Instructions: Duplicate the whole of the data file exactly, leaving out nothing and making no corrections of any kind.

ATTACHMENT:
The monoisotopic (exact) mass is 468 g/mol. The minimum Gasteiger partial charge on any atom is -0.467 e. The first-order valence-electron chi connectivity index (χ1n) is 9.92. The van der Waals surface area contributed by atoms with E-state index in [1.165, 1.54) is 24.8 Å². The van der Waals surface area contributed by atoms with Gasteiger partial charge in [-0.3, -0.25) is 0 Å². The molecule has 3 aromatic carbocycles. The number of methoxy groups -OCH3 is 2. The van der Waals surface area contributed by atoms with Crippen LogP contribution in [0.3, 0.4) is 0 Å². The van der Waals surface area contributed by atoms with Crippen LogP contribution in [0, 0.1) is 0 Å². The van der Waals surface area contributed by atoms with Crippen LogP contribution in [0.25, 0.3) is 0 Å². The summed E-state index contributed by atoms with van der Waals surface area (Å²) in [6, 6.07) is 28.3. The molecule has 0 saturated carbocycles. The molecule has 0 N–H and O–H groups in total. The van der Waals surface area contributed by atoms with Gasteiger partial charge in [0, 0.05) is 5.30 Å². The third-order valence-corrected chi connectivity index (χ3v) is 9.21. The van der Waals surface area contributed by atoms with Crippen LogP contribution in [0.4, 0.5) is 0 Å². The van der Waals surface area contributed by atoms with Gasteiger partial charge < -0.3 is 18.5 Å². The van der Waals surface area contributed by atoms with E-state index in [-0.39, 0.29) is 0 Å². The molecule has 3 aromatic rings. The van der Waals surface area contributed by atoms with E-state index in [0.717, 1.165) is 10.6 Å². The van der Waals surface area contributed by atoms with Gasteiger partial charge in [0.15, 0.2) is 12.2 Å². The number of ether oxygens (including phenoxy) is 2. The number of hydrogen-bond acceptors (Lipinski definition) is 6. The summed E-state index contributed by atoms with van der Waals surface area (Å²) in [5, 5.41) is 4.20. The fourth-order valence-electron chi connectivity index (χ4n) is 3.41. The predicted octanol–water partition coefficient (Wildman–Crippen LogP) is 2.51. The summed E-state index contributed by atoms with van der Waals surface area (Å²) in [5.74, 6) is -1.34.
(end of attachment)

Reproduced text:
The monoisotopic (exact) mass is 468 g/mol. The minimum Gasteiger partial charge on any atom is -0.467 e. The first-order valence-electron chi connectivity index (χ1n) is 9.92. The van der Waals surface area contributed by atoms with E-state index in [1.165, 1.54) is 24.8 Å². The van der Waals surface area contributed by atoms with Gasteiger partial charge in [-0.3, -0.25) is 0 Å². The molecule has 3 aromatic carbocycles. The number of methoxy groups -OCH3 is 2. The van der Waals surface area contributed by atoms with Crippen LogP contribution in [0.3, 0.4) is 0 Å². The van der Waals surface area contributed by atoms with Crippen LogP contribution in [0, 0.1) is 0 Å². The van der Waals surface area contributed by atoms with Crippen LogP contribution in [0.25, 0.3) is 0 Å². The summed E-state index contributed by atoms with van der Waals surface area (Å²) in [6, 6.07) is 28.3. The molecule has 0 saturated carbocycles. The molecule has 0 N–H and O–H groups in total. The van der Waals surface area contributed by atoms with Gasteiger partial charge in [0, 0.05) is 5.30 Å². The third-order valence-corrected chi connectivity index (χ3v) is 9.21. The van der Waals surface area contributed by atoms with Crippen LogP contribution in [0.4, 0.5) is 0 Å². The van der Waals surface area contributed by atoms with Gasteiger partial charge < -0.3 is 18.5 Å². The van der Waals surface area contributed by atoms with E-state index in [-0.39, 0.29) is 0 Å². The molecule has 3 aromatic rings. The van der Waals surface area contributed by atoms with E-state index in [0.717, 1.165) is 10.6 Å². The van der Waals surface area contributed by atoms with Gasteiger partial charge in [0.15, 0.2) is 12.2 Å². The number of ether oxygens (including phenoxy) is 2. The number of hydrogen-bond acceptors (Lipinski definition) is 6. The summed E-state index contributed by atoms with van der Waals surface area (Å²) in [5, 5.41) is 4.20. The fourth-order valence-electron chi connectivity index (χ4n) is 3.41. The predicted octanol–water partition coefficient (Wildman–Crippen LogP) is 2.51. The summed E-state index contributed by atoms with van der Waals surface area (Å²) in [5.74, 6) is -1.34.